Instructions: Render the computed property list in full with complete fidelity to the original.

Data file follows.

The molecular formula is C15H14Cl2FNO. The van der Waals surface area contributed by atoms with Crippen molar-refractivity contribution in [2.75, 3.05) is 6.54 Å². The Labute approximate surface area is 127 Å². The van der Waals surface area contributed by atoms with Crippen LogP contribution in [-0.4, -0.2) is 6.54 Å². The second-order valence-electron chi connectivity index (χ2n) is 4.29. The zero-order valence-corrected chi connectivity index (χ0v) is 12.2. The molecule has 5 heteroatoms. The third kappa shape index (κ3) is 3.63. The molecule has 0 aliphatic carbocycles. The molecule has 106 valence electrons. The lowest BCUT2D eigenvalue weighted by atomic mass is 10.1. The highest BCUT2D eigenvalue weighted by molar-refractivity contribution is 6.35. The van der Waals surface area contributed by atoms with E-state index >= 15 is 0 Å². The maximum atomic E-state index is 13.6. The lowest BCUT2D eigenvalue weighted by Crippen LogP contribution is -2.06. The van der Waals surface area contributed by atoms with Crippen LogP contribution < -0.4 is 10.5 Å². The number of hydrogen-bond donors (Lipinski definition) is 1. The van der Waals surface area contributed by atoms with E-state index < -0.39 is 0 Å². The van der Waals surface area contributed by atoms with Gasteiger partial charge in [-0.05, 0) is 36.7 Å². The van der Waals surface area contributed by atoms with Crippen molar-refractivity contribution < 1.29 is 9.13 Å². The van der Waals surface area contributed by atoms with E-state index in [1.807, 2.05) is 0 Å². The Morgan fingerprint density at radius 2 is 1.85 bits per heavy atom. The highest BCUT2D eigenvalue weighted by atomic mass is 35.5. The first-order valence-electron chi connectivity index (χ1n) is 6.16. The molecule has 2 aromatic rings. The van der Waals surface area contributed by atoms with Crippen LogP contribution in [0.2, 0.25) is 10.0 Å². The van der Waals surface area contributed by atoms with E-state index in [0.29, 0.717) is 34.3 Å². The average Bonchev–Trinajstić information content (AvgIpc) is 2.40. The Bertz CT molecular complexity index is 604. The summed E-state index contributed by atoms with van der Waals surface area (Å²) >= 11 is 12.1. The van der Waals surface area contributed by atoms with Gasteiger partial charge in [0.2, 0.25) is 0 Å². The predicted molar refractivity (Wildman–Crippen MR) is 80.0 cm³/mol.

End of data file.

The molecular formula is C15H14Cl2FNO. The van der Waals surface area contributed by atoms with Crippen molar-refractivity contribution in [2.75, 3.05) is 6.54 Å². The Labute approximate surface area is 127 Å². The van der Waals surface area contributed by atoms with Crippen LogP contribution in [-0.4, -0.2) is 6.54 Å². The second-order valence-electron chi connectivity index (χ2n) is 4.29. The zero-order valence-corrected chi connectivity index (χ0v) is 12.2. The molecule has 5 heteroatoms. The third kappa shape index (κ3) is 3.63. The molecule has 0 aliphatic carbocycles. The molecule has 106 valence electrons. The lowest BCUT2D eigenvalue weighted by atomic mass is 10.1. The highest BCUT2D eigenvalue weighted by molar-refractivity contribution is 6.35. The van der Waals surface area contributed by atoms with E-state index >= 15 is 0 Å². The maximum atomic E-state index is 13.6. The lowest BCUT2D eigenvalue weighted by Crippen LogP contribution is -2.06. The van der Waals surface area contributed by atoms with Crippen LogP contribution < -0.4 is 10.5 Å². The number of hydrogen-bond donors (Lipinski definition) is 1. The van der Waals surface area contributed by atoms with E-state index < -0.39 is 0 Å². The van der Waals surface area contributed by atoms with Gasteiger partial charge in [-0.05, 0) is 36.7 Å². The van der Waals surface area contributed by atoms with Crippen molar-refractivity contribution < 1.29 is 9.13 Å². The van der Waals surface area contributed by atoms with E-state index in [1.807, 2.05) is 0 Å². The Morgan fingerprint density at radius 2 is 1.85 bits per heavy atom. The highest BCUT2D eigenvalue weighted by atomic mass is 35.5. The first-order valence-electron chi connectivity index (χ1n) is 6.16. The molecule has 2 aromatic rings. The van der Waals surface area contributed by atoms with Crippen LogP contribution in [0.2, 0.25) is 10.0 Å². The van der Waals surface area contributed by atoms with E-state index in [0.29, 0.717) is 34.3 Å². The average Bonchev–Trinajstić information content (AvgIpc) is 2.40. The Bertz CT molecular complexity index is 604. The summed E-state index contributed by atoms with van der Waals surface area (Å²) >= 11 is 12.1. The van der Waals surface area contributed by atoms with Gasteiger partial charge in [0.2, 0.25) is 0 Å². The predicted molar refractivity (Wildman–Crippen MR) is 80.0 cm³/mol.